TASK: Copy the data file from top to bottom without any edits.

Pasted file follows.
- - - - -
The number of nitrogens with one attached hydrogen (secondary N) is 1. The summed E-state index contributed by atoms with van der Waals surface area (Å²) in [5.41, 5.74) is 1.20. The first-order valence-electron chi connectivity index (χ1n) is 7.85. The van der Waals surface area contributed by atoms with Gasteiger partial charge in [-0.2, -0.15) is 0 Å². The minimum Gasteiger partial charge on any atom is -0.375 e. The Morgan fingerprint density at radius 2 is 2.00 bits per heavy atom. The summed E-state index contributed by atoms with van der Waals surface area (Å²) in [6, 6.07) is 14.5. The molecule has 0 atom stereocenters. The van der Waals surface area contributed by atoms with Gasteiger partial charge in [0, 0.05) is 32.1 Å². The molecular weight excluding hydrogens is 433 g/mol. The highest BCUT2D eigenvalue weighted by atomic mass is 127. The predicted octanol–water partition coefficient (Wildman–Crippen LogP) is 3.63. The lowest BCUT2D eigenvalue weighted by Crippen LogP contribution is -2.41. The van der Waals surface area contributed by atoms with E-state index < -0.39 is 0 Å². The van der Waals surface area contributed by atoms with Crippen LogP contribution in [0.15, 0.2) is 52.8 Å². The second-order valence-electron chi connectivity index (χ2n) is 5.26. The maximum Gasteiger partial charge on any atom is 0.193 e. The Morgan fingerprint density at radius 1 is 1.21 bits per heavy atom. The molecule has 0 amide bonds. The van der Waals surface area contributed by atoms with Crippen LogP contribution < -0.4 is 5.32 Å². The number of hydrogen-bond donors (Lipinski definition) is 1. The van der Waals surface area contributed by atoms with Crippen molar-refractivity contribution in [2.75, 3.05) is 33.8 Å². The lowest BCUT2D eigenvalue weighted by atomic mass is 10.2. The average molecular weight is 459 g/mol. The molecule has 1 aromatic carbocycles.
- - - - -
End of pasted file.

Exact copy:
The number of nitrogens with one attached hydrogen (secondary N) is 1. The summed E-state index contributed by atoms with van der Waals surface area (Å²) in [5.41, 5.74) is 1.20. The first-order valence-electron chi connectivity index (χ1n) is 7.85. The van der Waals surface area contributed by atoms with Gasteiger partial charge in [-0.2, -0.15) is 0 Å². The minimum Gasteiger partial charge on any atom is -0.375 e. The Morgan fingerprint density at radius 2 is 2.00 bits per heavy atom. The summed E-state index contributed by atoms with van der Waals surface area (Å²) in [6, 6.07) is 14.5. The molecule has 0 atom stereocenters. The van der Waals surface area contributed by atoms with Gasteiger partial charge in [0, 0.05) is 32.1 Å². The molecular weight excluding hydrogens is 433 g/mol. The highest BCUT2D eigenvalue weighted by atomic mass is 127. The predicted octanol–water partition coefficient (Wildman–Crippen LogP) is 3.63. The lowest BCUT2D eigenvalue weighted by Crippen LogP contribution is -2.41. The van der Waals surface area contributed by atoms with E-state index < -0.39 is 0 Å². The van der Waals surface area contributed by atoms with Crippen LogP contribution in [0.15, 0.2) is 52.8 Å². The second-order valence-electron chi connectivity index (χ2n) is 5.26. The maximum Gasteiger partial charge on any atom is 0.193 e. The Morgan fingerprint density at radius 1 is 1.21 bits per heavy atom. The molecule has 0 amide bonds. The van der Waals surface area contributed by atoms with Crippen LogP contribution < -0.4 is 5.32 Å². The number of hydrogen-bond donors (Lipinski definition) is 1. The van der Waals surface area contributed by atoms with Crippen molar-refractivity contribution in [2.75, 3.05) is 33.8 Å². The lowest BCUT2D eigenvalue weighted by atomic mass is 10.2. The average molecular weight is 459 g/mol. The molecule has 1 aromatic carbocycles.